The dilemma – So who should opt out, and when? And for how long? There is much speculation regarding the untested system with respect to its benefits, risks and the positive or negative impact it will have on local industries.
The intention of the new system is to create an effective unified enforcement system, facilitating Patent protection across Europe. The common belief is that Inventors and small/medium-sized enterprises (SMEs) operating on an international level are likely to benefit from a simplified and less costly procedure of obtaining a Patent in most European countries. Start-ups wishing to raise funds, may find it easier to do so for technology protected by a Unitary Patent. On the other hand, there are Industry members as well as legal practitioners who have expressed the following concerns. A Unitary Patent can be invalidated in a single action with effect in all participating member states (risk of “all or nothing”). Once the Unified Patent Court becomes operational, this may apply to traditional European bundle Patents as well. This single, central attack system could potentially increase litigation costs and legal uncertainty, by creating incentive for redundant litigation by non-practicing entities (Patent “trolls”) and enhancing the risk of pan European revocation actions.
The economic impact of the unitary Patent on the European market will remain unclear until the UPC is operational and begins rendering decisions on issues such as infringement and validity. It is likely that many Patent proprietors will initially decide to opt out, and observe the system as a spectator, before deciding to opt back in. Reasons why not to opt out? For one thing, UPC judgment is expected to be given within approximately one year from the start of the action, an advantage for those seeking swift proceedings. Also, some believe that during the opt out period, if a 3rd party begins a revocation proceedings in a national court, this will block the Patentee’s ability to opt back into the UPC system when it chooses. As a result, a Patentee may find itself permanently excluded from the UPC system for the life of the Patent.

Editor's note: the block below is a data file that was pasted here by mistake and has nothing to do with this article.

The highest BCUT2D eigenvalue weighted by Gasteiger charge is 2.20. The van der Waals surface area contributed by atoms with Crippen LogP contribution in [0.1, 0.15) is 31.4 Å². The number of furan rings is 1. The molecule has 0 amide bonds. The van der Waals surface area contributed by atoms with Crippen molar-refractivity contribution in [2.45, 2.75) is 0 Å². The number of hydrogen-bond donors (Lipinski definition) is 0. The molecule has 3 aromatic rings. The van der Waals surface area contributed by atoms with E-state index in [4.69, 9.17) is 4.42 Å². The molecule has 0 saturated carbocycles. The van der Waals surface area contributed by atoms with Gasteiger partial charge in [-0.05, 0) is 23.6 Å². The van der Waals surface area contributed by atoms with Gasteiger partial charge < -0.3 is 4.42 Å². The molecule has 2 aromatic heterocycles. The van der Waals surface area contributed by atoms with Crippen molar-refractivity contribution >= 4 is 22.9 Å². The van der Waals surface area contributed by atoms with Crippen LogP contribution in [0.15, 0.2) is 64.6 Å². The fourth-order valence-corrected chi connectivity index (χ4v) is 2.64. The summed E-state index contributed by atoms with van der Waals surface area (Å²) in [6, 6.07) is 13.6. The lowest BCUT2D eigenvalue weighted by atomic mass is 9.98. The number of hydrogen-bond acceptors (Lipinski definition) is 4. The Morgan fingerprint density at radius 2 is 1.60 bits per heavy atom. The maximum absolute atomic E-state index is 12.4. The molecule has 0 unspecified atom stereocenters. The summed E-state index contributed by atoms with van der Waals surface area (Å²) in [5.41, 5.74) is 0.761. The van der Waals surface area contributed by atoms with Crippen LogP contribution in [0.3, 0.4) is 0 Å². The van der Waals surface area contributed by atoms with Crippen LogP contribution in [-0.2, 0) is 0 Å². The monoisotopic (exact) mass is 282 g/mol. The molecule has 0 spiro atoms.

Strategic considerations on whether to opt out or not will vary based on your portfolio. Since a Unitary Patent or a non-opted out Patent may be invalidated in a single, central attack, one should consider using this route for strong Patents where there is confidence regarding its validity. Otherwise it may be advisable to opt out, thereby spreading the risk and retaining value in jurisdictions in which the Patent may not be challenged or invalidated. One may consider utilizing different court systems for different Patents, based on factors such as subject matter or scope of protection. Considerations may also sway based on litigation system preferences. Whilst the traditional common law Anglo-Saxon proceedings (similar to the Adversarial system accustom in Israel) allowed parties to submit evidence at later stages, the UPC intends to practice a “front loaded” approach compelling parties to set out their full case as early as possible (inevitably incurring costs more up front).
While there is provision for a transitional period for at least the first seven years of UPC existence, it is important to follow the developments closely in order to understand the differences between UPC and national courts, and establish the correct IP strategy for your portfolio.